Sleeping patterns are the result of your lifestyle choices and emotional wellbeing, so they’re going to say a lot about you as person.
It’s believed that one in three Brits struggle with insomnia, meaning that at least a third of the UK are suffering from irregular sleep patterns. This can have a detrimental effect on your social and work life.
In our latest guide, we go over five of the most common sleep patterns, some of which are positive and some of which are negative. Read on to see which one relates to you.
I can’t get through the day without a nap…
Naps are a wonderful way for you to recharge your batteries. A quick 20 to 30-minute nap in the day can help you regain your focus and energy.
Those who nap regularly are usually people who don’t get between the required seven to eight hours of sleep each night. However, if you’re getting a good night’s sleep, but still feel exhausted during the day then perhaps there’s an underlying reason behind your tiredness and a doctor’s assistance may be required.
Narcolepsy and sleep apnoea are the most common sleep disorders that can cause you to be extremely fatigued throughout the day, regardless of whether you’ve had a good sleep or not.
In the UK it’s believed that a whopping 1.5 million people suffer from sleep apnoea, whilst there are approximately 30,000 known narcolepsy sufferers in the country.
I enjoy spending the whole weekend sleeping…
There’s nothing abnormal about enjoying your weekends spending long periods in bed. Chances are that you struggle through the working week on less than seven hours sleep a night and try to make up for that time on your days off.
It’s important to remember that having a sleeping pattern that consists of sleeping for short periods during the week and sleeping for abnormally long periods at the weekend is not a sensible long term solution. Yes, you may feel rejuvenated ever so slightly but your body’s circadian rhythm isn’t going to allow you to make up for all the sleep you’ve lost.
Your circadian rhythm is your body’s internal clock and lets you know when you feel awake, when you’re tired and when you’re at your most energetic.
By trying to make up for lost sleep and disrupting your circadian rhythm, you’re disrupting your natural sleep pattern, which could have a major effect on your mood, attention span and immune system. Surprisingly, it can also lead to an increased appetite too, potentially causing obesity.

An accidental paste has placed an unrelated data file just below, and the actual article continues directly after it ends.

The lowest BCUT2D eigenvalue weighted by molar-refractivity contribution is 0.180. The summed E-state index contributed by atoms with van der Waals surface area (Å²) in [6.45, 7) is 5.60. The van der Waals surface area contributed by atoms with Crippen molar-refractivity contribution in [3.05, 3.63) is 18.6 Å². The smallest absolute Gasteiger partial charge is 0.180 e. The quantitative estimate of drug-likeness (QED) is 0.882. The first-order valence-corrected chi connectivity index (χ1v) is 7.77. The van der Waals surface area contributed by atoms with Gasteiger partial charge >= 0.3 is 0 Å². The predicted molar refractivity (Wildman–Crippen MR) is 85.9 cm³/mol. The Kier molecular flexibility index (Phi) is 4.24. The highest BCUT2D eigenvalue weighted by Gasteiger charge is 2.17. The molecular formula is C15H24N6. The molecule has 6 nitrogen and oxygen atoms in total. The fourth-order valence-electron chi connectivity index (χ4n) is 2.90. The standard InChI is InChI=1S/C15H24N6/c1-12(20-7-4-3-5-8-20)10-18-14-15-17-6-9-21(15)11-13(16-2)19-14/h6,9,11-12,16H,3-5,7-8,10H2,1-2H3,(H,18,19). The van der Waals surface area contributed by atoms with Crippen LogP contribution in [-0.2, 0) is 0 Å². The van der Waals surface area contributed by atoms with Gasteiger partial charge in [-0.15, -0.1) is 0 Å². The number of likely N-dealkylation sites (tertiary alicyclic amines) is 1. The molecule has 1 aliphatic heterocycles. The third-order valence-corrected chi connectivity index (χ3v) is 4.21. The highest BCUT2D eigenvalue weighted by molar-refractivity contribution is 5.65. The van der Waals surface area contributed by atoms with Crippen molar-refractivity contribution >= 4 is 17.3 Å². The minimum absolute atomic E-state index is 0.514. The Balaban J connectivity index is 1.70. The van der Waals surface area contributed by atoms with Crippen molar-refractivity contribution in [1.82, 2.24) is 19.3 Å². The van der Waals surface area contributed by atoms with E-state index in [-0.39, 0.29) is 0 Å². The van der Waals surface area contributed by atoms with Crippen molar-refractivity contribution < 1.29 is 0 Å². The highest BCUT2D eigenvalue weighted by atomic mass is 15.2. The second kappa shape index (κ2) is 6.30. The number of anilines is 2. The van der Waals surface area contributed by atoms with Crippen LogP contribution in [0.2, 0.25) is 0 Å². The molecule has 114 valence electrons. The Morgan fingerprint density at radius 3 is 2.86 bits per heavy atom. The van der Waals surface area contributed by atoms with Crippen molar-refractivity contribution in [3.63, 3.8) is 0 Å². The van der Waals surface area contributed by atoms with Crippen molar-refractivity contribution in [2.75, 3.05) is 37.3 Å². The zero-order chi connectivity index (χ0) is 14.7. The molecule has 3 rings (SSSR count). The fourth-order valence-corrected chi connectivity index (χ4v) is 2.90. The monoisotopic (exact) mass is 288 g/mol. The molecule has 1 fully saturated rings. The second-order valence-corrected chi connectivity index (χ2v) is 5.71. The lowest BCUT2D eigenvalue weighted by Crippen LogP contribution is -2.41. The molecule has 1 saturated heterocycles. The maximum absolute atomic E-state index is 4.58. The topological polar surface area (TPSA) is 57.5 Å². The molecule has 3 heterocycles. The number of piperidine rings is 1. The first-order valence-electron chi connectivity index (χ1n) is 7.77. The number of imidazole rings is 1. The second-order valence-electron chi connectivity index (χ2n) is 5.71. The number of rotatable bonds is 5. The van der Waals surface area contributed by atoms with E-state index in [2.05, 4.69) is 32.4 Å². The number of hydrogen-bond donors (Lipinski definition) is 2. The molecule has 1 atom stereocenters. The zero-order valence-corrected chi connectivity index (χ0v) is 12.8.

I find it very difficult to wake up in the morning…
If you’re struggling to get out of bed in the mornings, then you’re most likely having your sleep disrupted, or you’re going to sleep too late in the evenings.
86% of the British public are affected by night disturbances and these continued interruptions over time can end up having a major impact on your health and your state of mind.
There are many forms of disruption that can be very relatable to you, such as a snoring partner, a crying baby or barking dog. Unfortunately, there are some other, long term disorders that can be behind your lack of sleep, such as restless leg syndrome.
If you suffer from this syndrome, you can try to ease the symptoms by making a few lifestyle changes. This includes not smoking, exercising regularly and avoiding alcohol and caffeine before you go to bed.
By cutting out these habits and improving the environment you sleep in, then you’re bound to sleep better in the evenings, and you won’t fear early mornings as much.
I have no problem getting out of bed in the morning…
If you enjoy waking yourself early to make the most out of the day ahead then chances are that you have a very sensible and structured sleeping pattern.
You’re probably very productive and have limited time in the evenings. You may be a little more lenient with your bedtimes on the weekends, but the likelihood is that you don’t overdo it and stay awake into the early hours of the morning. This is arguably the best sleeping pattern to have for most people.
However, if you wake up early every morning, regardless of what time you’ve gone to sleep the night before, then you may have something called advanced sleep phase syndrome, where you’ve grown accustom to the repetition of waking up at the same time every morning. By refusing the urge to interact with artificial lights in the morning and resting in a dark setting, you’re going to increase your chance of getting back to sleep.
I have real trouble getting to sleep…
There isn’t a straight forward answer to why you may not be able to get to sleep at night, but there are many reasons for why this could be happening to you.
If you’re suffering from either stress or depression, two conditions linked to insomnia, then you may have a really hard time getting to sleep. So it is important to treat these conditions properly to help ease the effects of insomnia.
If you struggle to clear your mind before you go to sleep, give yourself some time to wind down before you go to sleep, by reading a book or watching your favourite TV show. It is also a good idea to write a list of any outstanding chores or problems you need to solve before going to bed, as this will help prevent you lying there worrying about these tasks.
To stop yourself becoming preoccupied by sleep, it’s recommended to try and not think about it when you’re in bed and instead, relax and try to wait for your eyes to close naturally.
There are a number of other problems linked to sleep troubles too. These include eating too much close to bedtime, being too hungry, sleeping in for too long in the mornings or having too many ambient lights in your room.
One of the first steps to getting a good night’s sleep is by making sure that you are comfortable. We at the Odd Mattress company have an array of bespoke mattresses that are built for individual comfort. Get in touch today to order your very own mattress on 01772 786666.